a bad memory
Lights off baby girl, time to go to bed,
Don't you wake up scared from your nightmares, for I'll be long dead,
There won't be no one to wipe your tears,
And that just breaks my heart,
For I had promised you when you first blinked; that we'd never be apart.
27 march 2017
You know they say; how each man carries his death in his pocket, no one dares to defy it, and no one can prevent it.
'Fate' they call it.
That bitch has no patience nor restrictions.
My whole world stopped as I watched several middle-aged men, clothed in outfits specifically stitched for nurses.
With dirty mustard caps and their name tags dangling from their necks, pushing a stretcher towards the brightly lighted ambulance, screeching loud noises to inform everyone of the tragedy that had taken place.
They stopped in their tracks as I stood at a distance, taking in the calamitous scene before me, their faces bland, lacking any sort of emotion as they looked back towards a man in red and announced,
"we've lost her Dr.Ahmed, age: 41, cause of death: far too many wounds to conclude exactly what killed her, time of death: 9:36 pm".
My breath hitched and I found my legs sprinting towards the ambulance as I watched Dr.Ahmed note down the death details on a form of some sort, attached to a navy coloured clipboard to support the paper.
Nurses helped secure her into a body bag, sliding the corpse into the ambulance roughly as if it wasn't a human being but a ragged doll instead.
I was pushed back by the policemen that stood every few inches from each other, circling the house.
The house that was once a home
The safest, most secure place I had ever known, now seemed like nothing more than a war zone.
A bad memory
I pointed towards the house and then back at me, trying to explain to them that it was my own family they were trying to protect.
But I couldn't.
I couldn't speak, my lips moved but no sound escaped my throat.
I felt mute as I continued to push back both the tears and the officer blocking my view.
Our neighbour Mr.Smith who seemed anxious with the situation in hand, stepped in and told the officers that I was a part of that family, forcing them to let me cross.
But by the time I reached the ambulance, it was too late; tears sprung out my eyes, bleeding onto my cheeks, leaving wet trails.
I cried for my loss.
Loss for the lives we had planned.
Loss for the dreams we had dreamt.
I didn't have enough time to grieve or ask who laid dead in the ambulance when another gruff voice shouted,
"Dr.Ahmed, excessively low heart rate, internal bleeding in the left side of his body, irises dilated to 3.3 inches", his voice urgent as he strolled the stretcher into the ambulance.
My feet throbbed from dragging myself from one place to another, I could almost feel my pulse throughout my body, and it terrified me.
It terrified me how my heart could beat while someone's just stopped.
It terrified me how the pace of my heart quickened as I walked between the corpses laid onto the dusty concrete ground.
I pushed my way through the ocean of nurses, and towards the now loaded ambulance, adjusting to the scenario, I caught a glimpse of my father, blood flooding his shirt and pooling down below him. His skin pale and his body slightly shaking.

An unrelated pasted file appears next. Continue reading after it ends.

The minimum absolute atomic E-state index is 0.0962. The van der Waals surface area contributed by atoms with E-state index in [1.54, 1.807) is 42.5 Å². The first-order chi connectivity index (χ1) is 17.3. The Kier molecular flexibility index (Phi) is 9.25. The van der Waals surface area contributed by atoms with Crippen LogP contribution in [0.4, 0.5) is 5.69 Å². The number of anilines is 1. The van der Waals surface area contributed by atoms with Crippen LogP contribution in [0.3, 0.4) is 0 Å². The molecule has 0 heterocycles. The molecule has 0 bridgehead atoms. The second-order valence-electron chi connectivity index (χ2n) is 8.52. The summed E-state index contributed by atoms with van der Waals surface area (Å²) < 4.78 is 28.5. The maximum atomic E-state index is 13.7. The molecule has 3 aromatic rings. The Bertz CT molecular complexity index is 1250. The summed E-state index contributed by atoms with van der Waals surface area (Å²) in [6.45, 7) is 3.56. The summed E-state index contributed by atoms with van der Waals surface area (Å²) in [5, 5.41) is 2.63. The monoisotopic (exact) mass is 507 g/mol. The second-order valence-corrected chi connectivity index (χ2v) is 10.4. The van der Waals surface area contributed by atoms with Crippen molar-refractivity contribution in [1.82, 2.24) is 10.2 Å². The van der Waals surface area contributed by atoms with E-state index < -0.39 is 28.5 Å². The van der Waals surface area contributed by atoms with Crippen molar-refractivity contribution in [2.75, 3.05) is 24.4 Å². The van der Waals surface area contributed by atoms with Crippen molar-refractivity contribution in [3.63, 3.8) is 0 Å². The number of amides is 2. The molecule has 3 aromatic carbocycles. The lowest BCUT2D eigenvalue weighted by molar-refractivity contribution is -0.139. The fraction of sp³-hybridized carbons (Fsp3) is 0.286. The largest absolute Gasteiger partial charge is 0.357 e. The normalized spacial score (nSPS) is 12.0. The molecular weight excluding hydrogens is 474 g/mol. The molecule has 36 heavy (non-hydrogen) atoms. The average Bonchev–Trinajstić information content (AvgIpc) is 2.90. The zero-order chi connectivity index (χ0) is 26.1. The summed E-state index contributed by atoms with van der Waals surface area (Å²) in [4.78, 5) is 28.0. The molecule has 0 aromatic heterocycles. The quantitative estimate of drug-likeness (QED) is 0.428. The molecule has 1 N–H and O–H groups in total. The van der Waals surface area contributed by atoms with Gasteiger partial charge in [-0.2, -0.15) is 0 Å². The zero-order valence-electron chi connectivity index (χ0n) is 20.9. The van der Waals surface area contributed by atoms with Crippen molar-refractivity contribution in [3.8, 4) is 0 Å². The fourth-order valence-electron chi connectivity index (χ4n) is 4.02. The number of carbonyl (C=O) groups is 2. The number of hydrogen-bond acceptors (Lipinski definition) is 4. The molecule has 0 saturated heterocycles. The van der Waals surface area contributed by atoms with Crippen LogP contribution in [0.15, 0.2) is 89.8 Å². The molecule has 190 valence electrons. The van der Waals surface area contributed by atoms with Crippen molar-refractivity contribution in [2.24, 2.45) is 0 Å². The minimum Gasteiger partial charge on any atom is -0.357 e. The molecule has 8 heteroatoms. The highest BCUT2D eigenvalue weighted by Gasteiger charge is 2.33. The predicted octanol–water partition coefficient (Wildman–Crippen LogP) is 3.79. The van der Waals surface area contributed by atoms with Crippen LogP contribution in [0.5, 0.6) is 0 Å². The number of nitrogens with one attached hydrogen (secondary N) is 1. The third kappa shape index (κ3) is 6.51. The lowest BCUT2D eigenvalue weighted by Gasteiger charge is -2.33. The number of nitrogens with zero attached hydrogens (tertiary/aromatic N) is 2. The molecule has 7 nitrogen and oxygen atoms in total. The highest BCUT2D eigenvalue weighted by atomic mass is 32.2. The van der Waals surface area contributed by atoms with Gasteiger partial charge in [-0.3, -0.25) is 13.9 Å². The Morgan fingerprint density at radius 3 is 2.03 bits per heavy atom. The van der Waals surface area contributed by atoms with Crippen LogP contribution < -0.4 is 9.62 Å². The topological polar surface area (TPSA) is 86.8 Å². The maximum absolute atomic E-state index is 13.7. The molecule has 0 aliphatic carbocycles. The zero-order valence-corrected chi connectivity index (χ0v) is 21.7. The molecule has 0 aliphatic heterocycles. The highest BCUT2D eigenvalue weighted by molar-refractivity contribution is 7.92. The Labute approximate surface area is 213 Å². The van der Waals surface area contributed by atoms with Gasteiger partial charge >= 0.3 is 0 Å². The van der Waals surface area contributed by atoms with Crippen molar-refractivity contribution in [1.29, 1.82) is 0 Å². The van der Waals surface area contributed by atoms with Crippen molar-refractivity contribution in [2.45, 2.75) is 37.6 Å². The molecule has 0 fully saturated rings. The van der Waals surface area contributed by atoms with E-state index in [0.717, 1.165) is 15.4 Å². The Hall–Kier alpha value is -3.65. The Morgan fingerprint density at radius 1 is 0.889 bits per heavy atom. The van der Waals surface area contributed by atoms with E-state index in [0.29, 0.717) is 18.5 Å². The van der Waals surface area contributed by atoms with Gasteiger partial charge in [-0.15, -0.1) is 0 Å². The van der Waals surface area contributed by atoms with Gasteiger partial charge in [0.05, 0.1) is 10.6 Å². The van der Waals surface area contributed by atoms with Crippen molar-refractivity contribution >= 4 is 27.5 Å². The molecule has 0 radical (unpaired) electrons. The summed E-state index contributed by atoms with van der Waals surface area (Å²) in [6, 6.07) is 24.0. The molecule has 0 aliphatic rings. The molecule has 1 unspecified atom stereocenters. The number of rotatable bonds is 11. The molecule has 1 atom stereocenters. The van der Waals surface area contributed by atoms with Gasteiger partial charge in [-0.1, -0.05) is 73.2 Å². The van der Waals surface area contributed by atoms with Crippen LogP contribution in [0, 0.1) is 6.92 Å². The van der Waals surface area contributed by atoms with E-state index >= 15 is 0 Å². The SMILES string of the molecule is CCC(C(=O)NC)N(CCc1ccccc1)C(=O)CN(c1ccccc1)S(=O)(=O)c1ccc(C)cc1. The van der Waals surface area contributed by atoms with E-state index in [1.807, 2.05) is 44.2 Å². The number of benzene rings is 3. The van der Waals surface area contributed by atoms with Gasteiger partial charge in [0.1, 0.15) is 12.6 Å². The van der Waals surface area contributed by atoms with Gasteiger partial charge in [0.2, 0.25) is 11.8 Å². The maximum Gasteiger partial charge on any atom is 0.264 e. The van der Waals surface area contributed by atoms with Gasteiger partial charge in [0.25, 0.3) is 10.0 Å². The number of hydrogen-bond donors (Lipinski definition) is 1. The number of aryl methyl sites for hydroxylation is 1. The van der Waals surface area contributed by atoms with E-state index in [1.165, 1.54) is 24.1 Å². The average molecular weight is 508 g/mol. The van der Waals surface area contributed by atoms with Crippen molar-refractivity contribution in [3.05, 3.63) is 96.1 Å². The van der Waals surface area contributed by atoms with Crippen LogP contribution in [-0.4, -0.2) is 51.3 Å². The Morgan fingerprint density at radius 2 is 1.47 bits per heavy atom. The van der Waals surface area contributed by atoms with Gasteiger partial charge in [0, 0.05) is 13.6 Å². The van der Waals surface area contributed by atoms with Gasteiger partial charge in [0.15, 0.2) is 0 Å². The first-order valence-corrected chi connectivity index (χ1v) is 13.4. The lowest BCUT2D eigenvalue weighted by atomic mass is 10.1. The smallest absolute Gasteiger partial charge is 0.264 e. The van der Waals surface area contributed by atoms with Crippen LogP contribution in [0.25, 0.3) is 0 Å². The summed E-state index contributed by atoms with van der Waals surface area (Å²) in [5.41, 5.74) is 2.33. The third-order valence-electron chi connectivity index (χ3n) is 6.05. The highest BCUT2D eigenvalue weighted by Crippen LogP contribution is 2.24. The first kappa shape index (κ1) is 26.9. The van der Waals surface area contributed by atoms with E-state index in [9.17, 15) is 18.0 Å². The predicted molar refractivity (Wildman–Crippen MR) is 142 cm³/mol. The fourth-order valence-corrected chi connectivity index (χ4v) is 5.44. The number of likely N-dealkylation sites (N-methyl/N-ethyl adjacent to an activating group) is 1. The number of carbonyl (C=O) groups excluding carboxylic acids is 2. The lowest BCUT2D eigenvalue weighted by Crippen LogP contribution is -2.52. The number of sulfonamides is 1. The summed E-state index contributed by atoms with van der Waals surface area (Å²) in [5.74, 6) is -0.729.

My body too began to shake, uncontrollably.
I couldn't believe- I refused to believe that this man who lay awaiting his death was the same man I had talked to a couple minutes ago.
"Please-", I begged, making my way into the ambulance, not knowing exactly what I was asking for.
All I knew was I wanted them to save him, to make sure he doesn't die, to bring my dad back.
"Dad-dad", I whimpered as I brushed the tips of my fingers onto his temple soothingly, his skin felt cold- so cold that I felt as if the universe had already declared him a corpse.
His eyes were trained onto me; as if begging me to understand what he was trying to say without syllables.
His cheeks flushed with fresh tears staining his face. His ears a blood red from rage,
Rage at the universe.
Rage at himself.
I shook my head vigorously, not wanting to hear anything at the moment. My body ached, each and every muscle screeching, praying to whatever mighty power there was above, pleading for him to be okay.
"He-he-e is-s ino-innocent-t", his voice hoarse and painful, as if it took every last bit of his strength to mumble the syllables, his voice breaking to a point where I could barely understand a word of what he said.
Coughing violently right after he completed his sentence, resulting in clots of blood drooling from the left side of his mouth, causing panic to arise as the nurse began to wipe it off.
I shook my head again, hard and fast; from side to side, desperately wanting him to stop talking, slipping my fingers into his, intertwining them; trying to comfort myself more than him.
"we're losing him, his right artery is far too damaged, we're going to have to perform an open heart surgery right here, there is no other way to stop the bleeding", his voice crucial.
"That's far too risky", the nurse replied with equal urgency. Dr.Ahmed agreed, probably trying to figure out another solution in his head. "Do it", I found myself muttering before I could register.
Both of them stared at me dumbfounded, clearly taken aback by my sudden outburst.
"Who are you-", "HIS DAUGHTER", my voice dripping pure rage, from both anger and impatience.
"Ma'am it's too risky-", my heart racing far too quickly for my liking, thumping over and over again, an uneasy feeling, yet not an uncomfortable one since I was getting used to it by now.
Isn't it Hilarious, that when we're thrown into a scenario or an obstacle that once seemed far too difficult and disruptive for our comfort-zones, we back out,
try to escape
Then, we realise that there is no fleeing the scenario, that there's no way to escape the situation.
So, we obviously start accepting our fate, shredding ourselves into pieces and stitching ourselves back together; into someone else, someone who doesn't get affected by our twisted fate, someone numb, someone strong, someone even we ourselves then have a hard time recognising.